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Friday, 19 September 2014

Tynedale: Winter’s icy blast brings much of district to its knees

MUCH of the district ground to a halt on Monday morning as widespread disruption caused by the snow began to impact on the working week.

The doors at more than 40 nurseries, schools and college campuses remained closed throughout the day and into Tuesday as many teachers struggled to get to work and a string of school bus services were cancelled when routes through some of Tynedale’s rural villages became impassable.

Some soldiered on, including Haydon Bridge High School which remained open for students living in the village, while allowing those living in outlying areas, such as Melkridge and Allendale, to go home at lunchtime on Monday.

The severe weather is also thought to have caused power cuts in at least two Tynedale towns on Monday.

Around 1,600 properties were affected in Ponteland between 12.40pm and 3.30pm because of a fault with an underground cable.

Among those properties was Ponteland High School, which moved scheduled exams from the gymnasium to the dining hall to make the most of the natural light.

“The key thing is that the exams were not affected,” said Hugh Clear-Hill, whose daughter Rosie was sitting her GCSE geography exam.

“The school was really good about it and did what was necessary.

“As staff weren’t sure if the problems would last into Tuesday, they said the school would not open, apart from to those who needed to sit exams.”

In Prudhoe, around 2,500 properties were affected by a power cut caused by a fault in switchgear equipment at a substation, which prompted a temporary closure of Prudhoe Waterworld.

Power went off at 9.30am and, despite accessibility problems for engineers, was gradually restored over five hours, with all problems remedied by 3pm.

Interruptions to the power supply were also experienced in parts of the North Tyne, including Bellingham.

A spokesman for Northern Powergrid, which is responsible for delivering electricity across the North-East, said: “We would like to thank all our customers who experienced problems with their power supply and reassure everyone that our engineers worked extremely hard in pretty atrocious weather conditions to get supplies back on as quickly as possible.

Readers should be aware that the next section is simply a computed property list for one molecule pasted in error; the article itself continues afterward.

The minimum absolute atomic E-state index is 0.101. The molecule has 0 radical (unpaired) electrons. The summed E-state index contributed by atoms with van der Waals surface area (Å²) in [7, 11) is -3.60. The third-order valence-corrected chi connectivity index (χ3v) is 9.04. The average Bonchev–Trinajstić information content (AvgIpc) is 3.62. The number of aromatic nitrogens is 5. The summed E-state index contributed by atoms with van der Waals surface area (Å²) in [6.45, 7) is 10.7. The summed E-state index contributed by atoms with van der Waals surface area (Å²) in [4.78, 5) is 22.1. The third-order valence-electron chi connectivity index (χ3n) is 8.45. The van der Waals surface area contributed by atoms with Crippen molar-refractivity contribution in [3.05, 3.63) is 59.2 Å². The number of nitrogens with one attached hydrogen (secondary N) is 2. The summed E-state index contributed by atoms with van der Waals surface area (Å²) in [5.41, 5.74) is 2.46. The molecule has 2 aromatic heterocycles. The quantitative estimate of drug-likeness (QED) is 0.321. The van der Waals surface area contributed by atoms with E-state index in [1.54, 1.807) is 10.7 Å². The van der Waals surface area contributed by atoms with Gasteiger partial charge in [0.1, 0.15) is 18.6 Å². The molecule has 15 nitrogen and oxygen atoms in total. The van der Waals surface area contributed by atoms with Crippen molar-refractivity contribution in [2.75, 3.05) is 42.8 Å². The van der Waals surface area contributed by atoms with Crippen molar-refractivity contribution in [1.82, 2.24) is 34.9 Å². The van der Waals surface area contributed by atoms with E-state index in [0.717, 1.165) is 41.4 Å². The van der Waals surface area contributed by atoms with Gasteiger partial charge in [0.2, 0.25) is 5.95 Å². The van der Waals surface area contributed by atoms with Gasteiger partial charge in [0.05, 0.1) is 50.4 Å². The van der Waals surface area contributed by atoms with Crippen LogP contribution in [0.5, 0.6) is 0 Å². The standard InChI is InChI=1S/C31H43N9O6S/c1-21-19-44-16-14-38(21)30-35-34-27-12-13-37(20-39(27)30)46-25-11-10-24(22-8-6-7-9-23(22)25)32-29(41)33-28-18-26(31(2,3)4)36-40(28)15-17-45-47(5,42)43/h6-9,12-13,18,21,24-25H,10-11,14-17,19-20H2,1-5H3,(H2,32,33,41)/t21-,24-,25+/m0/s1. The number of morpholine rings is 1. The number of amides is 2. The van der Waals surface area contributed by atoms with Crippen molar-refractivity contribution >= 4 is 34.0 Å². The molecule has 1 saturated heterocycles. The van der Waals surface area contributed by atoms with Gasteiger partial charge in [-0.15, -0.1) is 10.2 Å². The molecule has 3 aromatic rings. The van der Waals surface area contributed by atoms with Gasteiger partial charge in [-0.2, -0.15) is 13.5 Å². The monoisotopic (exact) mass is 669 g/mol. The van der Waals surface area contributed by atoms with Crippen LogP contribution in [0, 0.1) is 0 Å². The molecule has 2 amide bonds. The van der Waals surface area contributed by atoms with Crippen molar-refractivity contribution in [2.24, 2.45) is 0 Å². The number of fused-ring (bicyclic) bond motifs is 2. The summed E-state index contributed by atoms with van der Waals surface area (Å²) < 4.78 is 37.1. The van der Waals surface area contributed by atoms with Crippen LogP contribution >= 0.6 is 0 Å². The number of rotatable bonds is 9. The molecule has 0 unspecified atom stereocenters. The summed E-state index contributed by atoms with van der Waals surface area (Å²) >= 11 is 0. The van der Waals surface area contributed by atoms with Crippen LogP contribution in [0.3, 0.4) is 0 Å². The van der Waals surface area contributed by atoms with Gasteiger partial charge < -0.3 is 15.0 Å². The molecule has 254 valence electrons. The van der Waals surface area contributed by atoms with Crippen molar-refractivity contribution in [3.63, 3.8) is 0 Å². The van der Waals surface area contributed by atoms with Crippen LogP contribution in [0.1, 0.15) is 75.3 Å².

“Not only were driving conditions tough, affecting our teams as they attempted to locate and get to the faults, but they also had to work through the heavy snow to carry out the repairs.

“It’s hard to say with absolute certainty at this stage, but it’s likely the weather caused the faults.”

Surestart children's centres in Haltwhistle, Prudhoe, Bellingham and Ponteland remained closed on Monday while all libraries across the county shut their doors early.

Refuse collections were affected as Northumberland County Council advised staff would try to empty bins across Tynedale wherever possible, but catch-up collections would have to be made where conditions were too hazardous.

Meanwhile, staff at Hexham General Hospital went the extra mile to ensure services were maintained during the storms.

Northumbria Healthcare NHS Foundation Trust praised employees who pulled out all the stops to make sure patients continued to receive high quality care despite the heavy snow fall.

Some went into work on their days off, stayed over in hospital, or with colleagues and friends to ensure they could report for duty the next day.

Many battled difficult driving conditions or walked miles to attend work, and those not able to make it in to their usual place of work helped out at their nearest hospitals.

The trust's director of nursing Rosemary Stephenson said: “There are umpteen examples of our staff going the extra mile to make sure our patients across Northumberland continued to receive care over the weekend, whether that was in hospital or in the community.

“I’d like to thank them all for making monumental efforts to ensure they fulfilled their duties – it really shows the commitment and dedication they have to their work and caring for patients.”

Others who found themselves with an unexpected day off school or work embraced the wintry conditions and declared it a “snow day”.

Young people and families turned out in their droves to go sledging on the Sele in Hexham or spent time building snowmen.

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